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Admiring the view: The beach at Rakata, one of the three islands remaining after the colossal eruption of 1883, offers splendid views, and is the best for snorkeling of the four islands that make up Krakatau.
Like castaways, hours away from any form of civilization in the abyss of the Sunda Strait, there we were — camped at the base of an isolated, steam-spitting, active island volcano.
Only hours before, we had been navigating our way through a heaving mass of some 16 million people in Jakarta. Now, there were just six of us, alone on Anak Krakatau (Child of Krakatau), covered in sticky, black sand, barbequing fresh fish on an open fire, unable to contact the outside world.
Towering over us was the Child of Krakatau (also known as Krakatoa), the emerging son of the volcano that shook the world in 1883. Although three islands remained after the colossal eruption — Rakata, Sertung and Panjang, it wasn’t until 1930 that Anak rose from beneath the sea.
The young, volatile volcano now stands some 1,200 feet above sea level, reportedly growing about 6.8 meters every year. Often on high alert, the bolshy teenager has a tendency to spurt hot gases, rocks, lava and ash.
Anak Krakatau: The steaming Child of Krakatau shows her moodier side. On one side of the island is lush, verdant plant and animal life. On the other, a dead and eerie wasteland of new lava and dead trees.
“Don’t worry,” our guide Epoy said with a twinkle in his eye. “Anak is only at the first alert level today.”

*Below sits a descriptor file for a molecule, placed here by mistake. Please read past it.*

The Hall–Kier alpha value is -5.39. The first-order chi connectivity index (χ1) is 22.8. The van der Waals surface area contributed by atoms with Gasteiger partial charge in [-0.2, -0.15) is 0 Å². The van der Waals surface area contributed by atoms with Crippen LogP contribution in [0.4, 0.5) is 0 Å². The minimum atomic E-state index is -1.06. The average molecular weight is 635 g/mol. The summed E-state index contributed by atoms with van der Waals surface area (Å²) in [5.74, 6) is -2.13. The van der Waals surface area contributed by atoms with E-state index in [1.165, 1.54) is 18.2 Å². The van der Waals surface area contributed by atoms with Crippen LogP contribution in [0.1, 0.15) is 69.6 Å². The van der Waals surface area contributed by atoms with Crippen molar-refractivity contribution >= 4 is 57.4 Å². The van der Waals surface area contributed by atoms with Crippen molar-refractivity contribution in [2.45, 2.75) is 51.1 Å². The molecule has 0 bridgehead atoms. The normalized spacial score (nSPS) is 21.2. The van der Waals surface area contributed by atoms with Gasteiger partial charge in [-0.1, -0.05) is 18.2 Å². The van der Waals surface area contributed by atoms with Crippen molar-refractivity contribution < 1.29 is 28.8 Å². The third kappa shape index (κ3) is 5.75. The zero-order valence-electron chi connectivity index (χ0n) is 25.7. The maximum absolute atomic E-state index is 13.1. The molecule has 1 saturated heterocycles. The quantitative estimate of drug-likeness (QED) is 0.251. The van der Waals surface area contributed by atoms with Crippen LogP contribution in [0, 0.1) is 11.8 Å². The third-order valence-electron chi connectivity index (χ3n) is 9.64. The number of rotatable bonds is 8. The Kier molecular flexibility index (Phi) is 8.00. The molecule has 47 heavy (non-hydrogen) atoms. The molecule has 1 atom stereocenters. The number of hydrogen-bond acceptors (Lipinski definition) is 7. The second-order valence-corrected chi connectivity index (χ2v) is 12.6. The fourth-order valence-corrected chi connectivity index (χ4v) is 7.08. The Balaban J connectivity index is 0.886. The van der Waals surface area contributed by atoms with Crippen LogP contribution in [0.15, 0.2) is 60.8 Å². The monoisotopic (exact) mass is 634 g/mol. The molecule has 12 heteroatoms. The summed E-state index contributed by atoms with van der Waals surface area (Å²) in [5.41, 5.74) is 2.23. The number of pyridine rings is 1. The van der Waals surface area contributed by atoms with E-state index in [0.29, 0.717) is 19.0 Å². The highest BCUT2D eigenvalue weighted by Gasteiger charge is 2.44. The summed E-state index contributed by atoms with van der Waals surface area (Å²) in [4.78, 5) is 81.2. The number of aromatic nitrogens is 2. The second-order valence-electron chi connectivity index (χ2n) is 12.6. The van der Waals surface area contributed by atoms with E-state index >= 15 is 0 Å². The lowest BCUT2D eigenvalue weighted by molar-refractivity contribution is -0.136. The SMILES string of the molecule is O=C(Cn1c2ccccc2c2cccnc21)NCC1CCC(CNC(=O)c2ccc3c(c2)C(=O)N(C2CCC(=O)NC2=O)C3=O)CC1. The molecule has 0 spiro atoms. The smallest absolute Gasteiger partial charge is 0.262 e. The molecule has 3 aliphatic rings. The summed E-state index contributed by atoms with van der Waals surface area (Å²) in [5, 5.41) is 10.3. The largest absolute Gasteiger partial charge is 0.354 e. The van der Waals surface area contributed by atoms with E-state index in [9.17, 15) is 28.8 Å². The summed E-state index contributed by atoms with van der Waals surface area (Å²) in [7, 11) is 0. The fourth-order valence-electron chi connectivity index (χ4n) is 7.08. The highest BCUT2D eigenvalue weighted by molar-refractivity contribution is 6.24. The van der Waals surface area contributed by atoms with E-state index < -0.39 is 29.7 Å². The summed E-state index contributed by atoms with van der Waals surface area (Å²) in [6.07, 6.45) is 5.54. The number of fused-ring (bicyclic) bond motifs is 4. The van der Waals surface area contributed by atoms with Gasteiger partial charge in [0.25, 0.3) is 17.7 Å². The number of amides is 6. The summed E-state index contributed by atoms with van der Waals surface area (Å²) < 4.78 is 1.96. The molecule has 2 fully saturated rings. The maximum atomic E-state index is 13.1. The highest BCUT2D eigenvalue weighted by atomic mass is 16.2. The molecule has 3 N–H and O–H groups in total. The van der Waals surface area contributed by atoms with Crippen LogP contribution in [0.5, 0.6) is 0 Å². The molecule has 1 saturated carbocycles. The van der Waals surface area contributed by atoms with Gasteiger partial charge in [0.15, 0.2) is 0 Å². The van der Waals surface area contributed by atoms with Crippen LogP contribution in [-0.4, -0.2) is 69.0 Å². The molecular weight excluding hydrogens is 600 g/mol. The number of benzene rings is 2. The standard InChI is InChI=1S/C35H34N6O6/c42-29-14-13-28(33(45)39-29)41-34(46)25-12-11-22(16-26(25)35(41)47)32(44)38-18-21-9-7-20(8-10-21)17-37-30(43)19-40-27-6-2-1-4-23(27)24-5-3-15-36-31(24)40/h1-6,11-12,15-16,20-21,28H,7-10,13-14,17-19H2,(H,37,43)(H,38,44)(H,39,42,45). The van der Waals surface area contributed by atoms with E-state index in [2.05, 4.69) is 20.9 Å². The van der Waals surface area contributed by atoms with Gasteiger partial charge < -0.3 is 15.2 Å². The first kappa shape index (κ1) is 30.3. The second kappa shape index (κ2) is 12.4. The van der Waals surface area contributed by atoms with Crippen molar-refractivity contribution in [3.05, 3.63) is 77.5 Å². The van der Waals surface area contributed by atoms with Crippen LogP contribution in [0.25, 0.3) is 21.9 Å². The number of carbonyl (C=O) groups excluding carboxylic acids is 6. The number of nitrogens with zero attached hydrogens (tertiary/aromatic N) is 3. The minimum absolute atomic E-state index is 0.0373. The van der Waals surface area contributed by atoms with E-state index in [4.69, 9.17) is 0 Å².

So without hesitation, we made the uninhabited island volcano our home for the weekend — camping on one of the nearby islands with volcanic activity seen only from a distance didn’t seem nearly as exciting.
To get to Krakatau, we had taken a three-hour pot-holed and traffic-jammed drive from Jakarta to Carita Beach, West Java. From there, we were taken on a speedboat, “very safe, with radio”. An hour-and-a-half later the remains of Krakatau emerged on the horizon.
Myself and two others were joined by Epoy, our captain Warta, and boat mechanic Yani, who have all lived near Carita Beach their whole lives. The six of us set up base by Krakatau’s black-sand beach, dotted with fresh pumice, and began to explore the island.
At sea level, the island is thick with a lush, pre-historic looking forest growing in the fertile volcanic soil. While Krakatau was completely sterilized by the 1883 explosion and Anak only emerged in 1930, it is now home to more than 500 species of plant and animal life. There are butterflies, birds, land molluscs, insects, spiders, bats and monitor lizards — one of which came to greet us at our campsite. The mini ecosystem is a goldmine to biologists studying how life can recover from utter annihilation.
But as we started to climb the volcano, the landscape soon descended into what looked like a nuclear wasteland — dead trees, hot ash and piles of red and white rocks, eerily uninhabited by animals.
Exploring Anak: At the first level of Anak Krakatau, Epoy shows the new red-rock lava created only three months earlier. Only minutes after, a fierce and heavy rainstorm moved in and we had to make our way down the volcano.
Clouds of thick smoke escaped ominously from cracks in rocks and the smell of sulphur dominated the air. Some parts were covered in white ash, making the volcano look almost like a snow-capped mountain. Epoy told us that he had been there, watching from Rakata, when the rock lava had been created only three months earlier.
It seems appropriate that locals once saw Krakatau as being like “a big spirit, like a giant dragon or kingdom of genies which from the nose and mouth comes the fire”.
But we’re told that while some still like to believe in this spiritual connection, it is a tradition becoming less and less believed by local youths.